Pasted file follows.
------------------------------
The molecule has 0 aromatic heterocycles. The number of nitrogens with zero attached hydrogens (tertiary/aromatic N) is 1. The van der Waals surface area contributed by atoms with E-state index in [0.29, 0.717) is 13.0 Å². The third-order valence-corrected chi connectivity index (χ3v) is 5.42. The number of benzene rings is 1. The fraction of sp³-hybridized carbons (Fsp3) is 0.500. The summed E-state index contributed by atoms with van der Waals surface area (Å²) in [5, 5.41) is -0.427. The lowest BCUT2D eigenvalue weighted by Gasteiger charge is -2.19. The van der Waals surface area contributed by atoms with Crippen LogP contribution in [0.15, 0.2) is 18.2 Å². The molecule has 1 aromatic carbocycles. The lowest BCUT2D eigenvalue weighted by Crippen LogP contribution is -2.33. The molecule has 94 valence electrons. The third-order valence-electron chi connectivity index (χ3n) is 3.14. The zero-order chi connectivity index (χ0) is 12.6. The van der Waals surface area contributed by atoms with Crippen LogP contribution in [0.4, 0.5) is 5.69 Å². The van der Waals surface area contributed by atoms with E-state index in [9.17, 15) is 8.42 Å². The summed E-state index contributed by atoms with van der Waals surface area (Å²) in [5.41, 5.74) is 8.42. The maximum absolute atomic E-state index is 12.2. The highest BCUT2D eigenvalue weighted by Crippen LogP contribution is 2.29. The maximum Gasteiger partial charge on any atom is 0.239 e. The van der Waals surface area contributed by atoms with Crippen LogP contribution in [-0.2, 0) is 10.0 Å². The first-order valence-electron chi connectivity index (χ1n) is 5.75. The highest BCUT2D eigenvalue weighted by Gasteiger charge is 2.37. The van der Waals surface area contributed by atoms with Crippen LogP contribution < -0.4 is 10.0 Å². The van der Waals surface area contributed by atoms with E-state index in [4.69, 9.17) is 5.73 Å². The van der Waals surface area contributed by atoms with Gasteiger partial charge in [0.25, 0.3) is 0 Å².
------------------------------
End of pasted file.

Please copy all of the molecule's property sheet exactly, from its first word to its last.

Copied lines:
The molecule has 0 aromatic heterocycles. The number of nitrogens with zero attached hydrogens (tertiary/aromatic N) is 1. The van der Waals surface area contributed by atoms with E-state index in [0.29, 0.717) is 13.0 Å². The third-order valence-corrected chi connectivity index (χ3v) is 5.42. The number of benzene rings is 1. The fraction of sp³-hybridized carbons (Fsp3) is 0.500. The summed E-state index contributed by atoms with van der Waals surface area (Å²) in [5, 5.41) is -0.427. The lowest BCUT2D eigenvalue weighted by Gasteiger charge is -2.19. The van der Waals surface area contributed by atoms with Crippen LogP contribution in [0.15, 0.2) is 18.2 Å². The molecule has 1 aromatic carbocycles. The lowest BCUT2D eigenvalue weighted by Crippen LogP contribution is -2.33. The molecule has 94 valence electrons. The third-order valence-electron chi connectivity index (χ3n) is 3.14. The zero-order chi connectivity index (χ0) is 12.6. The van der Waals surface area contributed by atoms with Crippen LogP contribution in [0.4, 0.5) is 5.69 Å². The van der Waals surface area contributed by atoms with E-state index in [9.17, 15) is 8.42 Å². The summed E-state index contributed by atoms with van der Waals surface area (Å²) in [5.41, 5.74) is 8.42. The maximum absolute atomic E-state index is 12.2. The highest BCUT2D eigenvalue weighted by Crippen LogP contribution is 2.29. The maximum Gasteiger partial charge on any atom is 0.239 e. The van der Waals surface area contributed by atoms with Crippen LogP contribution in [-0.2, 0) is 10.0 Å². The first-order valence-electron chi connectivity index (χ1n) is 5.75. The highest BCUT2D eigenvalue weighted by Gasteiger charge is 2.37. The van der Waals surface area contributed by atoms with Crippen LogP contribution < -0.4 is 10.0 Å². The van der Waals surface area contributed by atoms with E-state index in [4.69, 9.17) is 5.73 Å². The van der Waals surface area contributed by atoms with Gasteiger partial charge in [0.25, 0.3) is 0 Å².